11 January 2017

Could 2017 be the year of the super-hack?


For anyone worried that 2017 is going to be as volatile as the year before, there is a new concern to throw into the mix. According to this article on Business Insider, some of the tech world’s best minds believe this could be the year that hackers succeed in taking down the internet entirely.

“In 2017 we are going to see it hit big sometime, somewhere,” LogRhythym’s chief information security officer, James Carder, told the site. “If the internet goes down, financial markets will tank.”

The logic is that the hacks seen last year, from taking down websites used by millions like Twitter, to knocking out the heavily protected website of cybersecurity expert Brian Krebs, were just “testing missiles by shooting them into the ocean”.

Like Kim Jong-un finding his range before launching the big attack on Tokyo or San Francisco, the next stage could see hacking networks causing a complete internet meltdown. The willingness is there; and as hackers become more creative, their abilities to cause damage are also becoming much grander.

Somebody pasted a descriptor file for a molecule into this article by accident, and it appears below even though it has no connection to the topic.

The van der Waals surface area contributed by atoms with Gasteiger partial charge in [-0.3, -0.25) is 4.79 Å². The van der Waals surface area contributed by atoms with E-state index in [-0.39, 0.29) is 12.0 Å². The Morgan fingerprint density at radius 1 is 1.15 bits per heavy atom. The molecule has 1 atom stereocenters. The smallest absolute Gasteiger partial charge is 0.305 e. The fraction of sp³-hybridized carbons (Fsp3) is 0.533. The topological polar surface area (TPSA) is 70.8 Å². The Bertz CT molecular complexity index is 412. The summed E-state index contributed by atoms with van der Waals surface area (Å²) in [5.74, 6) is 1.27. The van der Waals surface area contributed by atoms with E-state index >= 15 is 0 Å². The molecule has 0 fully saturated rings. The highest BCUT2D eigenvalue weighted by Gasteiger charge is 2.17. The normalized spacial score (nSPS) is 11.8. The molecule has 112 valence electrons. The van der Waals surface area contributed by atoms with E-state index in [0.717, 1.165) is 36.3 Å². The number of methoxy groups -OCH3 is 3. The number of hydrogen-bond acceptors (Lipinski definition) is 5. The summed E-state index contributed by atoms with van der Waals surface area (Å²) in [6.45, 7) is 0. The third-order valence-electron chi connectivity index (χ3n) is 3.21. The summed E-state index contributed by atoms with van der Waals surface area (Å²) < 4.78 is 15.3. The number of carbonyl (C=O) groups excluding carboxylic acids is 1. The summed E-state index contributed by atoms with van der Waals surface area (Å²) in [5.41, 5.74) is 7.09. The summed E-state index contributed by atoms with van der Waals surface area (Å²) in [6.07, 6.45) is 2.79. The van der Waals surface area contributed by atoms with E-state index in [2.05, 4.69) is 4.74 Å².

Looking at the anatomy of the hacks mentioned by Carder, what is particularly striking about is their simplicity. In the case of the recent strike on Twitter and other sites, rather than target the heavily guarded websites themselves, hackers targeted the means by which the outside world communicates with them.

The attack, which also knocked out other major websites such as Spotify and Tumblr, succeeded by targeting the sites’ Domain Names Systems, commonly called DNS servers. These work like the internet’s telephone directories.

When you enter text such as twitter.com into your taskbar, it is the DNS servers which matches this text (easy for humans to remember) to the convoluted numbers (difficult for humans to remember) which make up that site’s actual IP address and establish a connection. It is the translation service which matches your words with your chosen website.

The hack which took out Twitter and Spotify last year was an attack on a mega DNS Server called DynDNS. By using a distributed denial of service attack (DDOS), which normally uses a network of hacked computers to overload a site with multiple requests at the same time, the hackers were able to temporarily knock out DynDNS and with it the internet’s method of communication.

Twitter was still available if you knew how to find the site via its IP address ( Most people did not, so to all intents and purposes, the sites were out of action.

It is this attack which Carder believes was a test-run for something much more dramatic. Twitter and Spotify were only offline for a matter of hours. But a heavier DDOS attack on the same servers, a successful assault on hitherto unscathed DNS servers such as Google Public DNS, could shut things down for much longer.

So is this scenario even possible?